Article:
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Cytokine profile of human adipose-derived stem cells: Expression of angiogenic, hematopoietic, and pro-inflammatory factors§


  • Grant Support: This work was funded in part with support from the Pennington Biomedical Research Foundation (X.W., J.M.G.), the National Institute of Diabetes & Digestive & Kidney Diseases through the Clinical Nutrition Research Unit Center Grant (1 P30 DK072476 (G.E.K., J.M.G.) and R43 DK069127 (J.R., S.S., A.H., J.M.G.)), and the National Institute of Heart, Lung, and Blood (HL69103: R.W.S., Y.D.C.H., J.M.G.).

  • Gail E. Kilroy and Sandra J. Foster shared equally in the conduct of this study.

  • §

    Robert W. Storms and Jeffrey M. Gimble contributed equally to the design of this study.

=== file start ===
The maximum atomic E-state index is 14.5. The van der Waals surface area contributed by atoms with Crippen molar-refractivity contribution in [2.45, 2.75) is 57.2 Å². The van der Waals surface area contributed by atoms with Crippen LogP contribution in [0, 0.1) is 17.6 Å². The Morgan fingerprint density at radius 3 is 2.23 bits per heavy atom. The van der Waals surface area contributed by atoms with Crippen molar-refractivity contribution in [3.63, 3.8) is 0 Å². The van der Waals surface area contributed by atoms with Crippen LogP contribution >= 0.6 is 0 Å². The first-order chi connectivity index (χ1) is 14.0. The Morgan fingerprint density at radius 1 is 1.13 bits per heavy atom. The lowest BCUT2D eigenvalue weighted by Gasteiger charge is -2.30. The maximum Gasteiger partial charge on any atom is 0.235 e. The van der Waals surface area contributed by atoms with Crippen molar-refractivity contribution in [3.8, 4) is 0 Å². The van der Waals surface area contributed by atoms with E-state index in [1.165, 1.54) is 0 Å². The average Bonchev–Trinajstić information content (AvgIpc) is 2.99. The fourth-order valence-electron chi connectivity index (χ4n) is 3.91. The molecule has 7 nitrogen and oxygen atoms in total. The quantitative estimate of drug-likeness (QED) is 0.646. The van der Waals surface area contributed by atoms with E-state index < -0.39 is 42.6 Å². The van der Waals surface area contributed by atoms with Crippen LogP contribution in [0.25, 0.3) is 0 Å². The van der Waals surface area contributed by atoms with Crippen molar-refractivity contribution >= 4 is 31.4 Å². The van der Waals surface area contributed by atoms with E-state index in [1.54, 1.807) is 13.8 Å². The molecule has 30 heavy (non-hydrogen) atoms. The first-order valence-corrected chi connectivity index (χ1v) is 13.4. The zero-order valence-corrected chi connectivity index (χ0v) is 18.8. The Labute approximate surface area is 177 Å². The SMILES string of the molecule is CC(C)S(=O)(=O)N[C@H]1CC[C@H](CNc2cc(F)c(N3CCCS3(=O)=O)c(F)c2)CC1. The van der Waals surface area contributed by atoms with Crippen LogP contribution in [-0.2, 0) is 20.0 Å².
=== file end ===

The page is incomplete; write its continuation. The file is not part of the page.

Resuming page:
Adipose tissue serves as a source of adipokines and cytokines with both local and systemic actions in health and disease. In this study, we examine the hypothesis that multipotent human adipose-derived stem cells (ASCs), capable of differentiating along the adipocyte, chondrocyte, and osteoblast pathways, contribute to adipose tissue-derived cytokine secretion. Following exposure to basic fibroblast growth factor (bFGF) or epidermal growth factor (EGF), the ASCs significantly increase their secretion of hepatocyte growth factor (HGF), a cytokine implicated in hematopoiesis, vasculogenesis, and mammary epithelial duct formation. Ascorbic acid synergizes with these inductive factors, further increasing HGF levels. Following exposure to lipopolysaccharide, ASCs increase their secretion of both hematopoietic (granulocyte/monocyte, granulocyte, and macrophage colony stimulating factors, interleukin 7) and proinflammatory (interleukins 6, 8, and 11, tumor necrosis factor α) cytokines based on ELISA and RT-PCR. In co-cultures established with umbilical cord blood-derived CD34+ cells, the ASCs support long-term hematopoiesis in vitro. Furthermore, in short-term 12-day co-cultures, the ASC maintain and expand the numbers of both myeloid and lymphoid progenitors. These observations are consistent with the functionality of the secreted cytokines and confirm recent reports by other laboratories concerning the hematopoietic supportive capability of ASCs. We conclude that the ASCs display cytokine secretory properties similar to those reported for bone marrow-derived mesenchymal stem cells (MSCs). J. Cell. Physiol. 212:702–709, 2007. © 2007 Wiley-Liss, Inc.

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